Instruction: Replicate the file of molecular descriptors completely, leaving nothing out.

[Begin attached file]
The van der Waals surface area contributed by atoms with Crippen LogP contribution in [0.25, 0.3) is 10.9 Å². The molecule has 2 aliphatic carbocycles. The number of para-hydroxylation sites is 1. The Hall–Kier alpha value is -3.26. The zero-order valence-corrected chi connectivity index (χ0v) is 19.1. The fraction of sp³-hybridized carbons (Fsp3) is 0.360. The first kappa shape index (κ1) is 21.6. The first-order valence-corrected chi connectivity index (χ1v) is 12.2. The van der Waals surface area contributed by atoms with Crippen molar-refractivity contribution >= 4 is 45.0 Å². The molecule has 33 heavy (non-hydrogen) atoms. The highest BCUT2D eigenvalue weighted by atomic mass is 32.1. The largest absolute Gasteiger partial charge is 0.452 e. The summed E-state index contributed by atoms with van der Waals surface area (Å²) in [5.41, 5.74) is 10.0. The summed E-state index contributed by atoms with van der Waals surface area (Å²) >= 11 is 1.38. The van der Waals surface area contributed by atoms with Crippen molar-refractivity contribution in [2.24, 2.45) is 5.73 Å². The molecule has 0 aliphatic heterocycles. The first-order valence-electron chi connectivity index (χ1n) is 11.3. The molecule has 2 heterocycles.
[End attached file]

The van der Waals surface area contributed by atoms with Crippen LogP contribution in [0.25, 0.3) is 10.9 Å². The molecule has 2 aliphatic carbocycles. The number of para-hydroxylation sites is 1. The Hall–Kier alpha value is -3.26. The zero-order valence-corrected chi connectivity index (χ0v) is 19.1. The fraction of sp³-hybridized carbons (Fsp3) is 0.360. The first kappa shape index (κ1) is 21.6. The first-order valence-corrected chi connectivity index (χ1v) is 12.2. The van der Waals surface area contributed by atoms with Crippen molar-refractivity contribution >= 4 is 45.0 Å². The molecule has 33 heavy (non-hydrogen) atoms. The highest BCUT2D eigenvalue weighted by atomic mass is 32.1. The largest absolute Gasteiger partial charge is 0.452 e. The summed E-state index contributed by atoms with van der Waals surface area (Å²) in [5.41, 5.74) is 10.0. The summed E-state index contributed by atoms with van der Waals surface area (Å²) >= 11 is 1.38. The van der Waals surface area contributed by atoms with Crippen molar-refractivity contribution in [2.24, 2.45) is 5.73 Å². The molecule has 0 aliphatic heterocycles. The first-order valence-electron chi connectivity index (χ1n) is 11.3. The molecule has 2 heterocycles.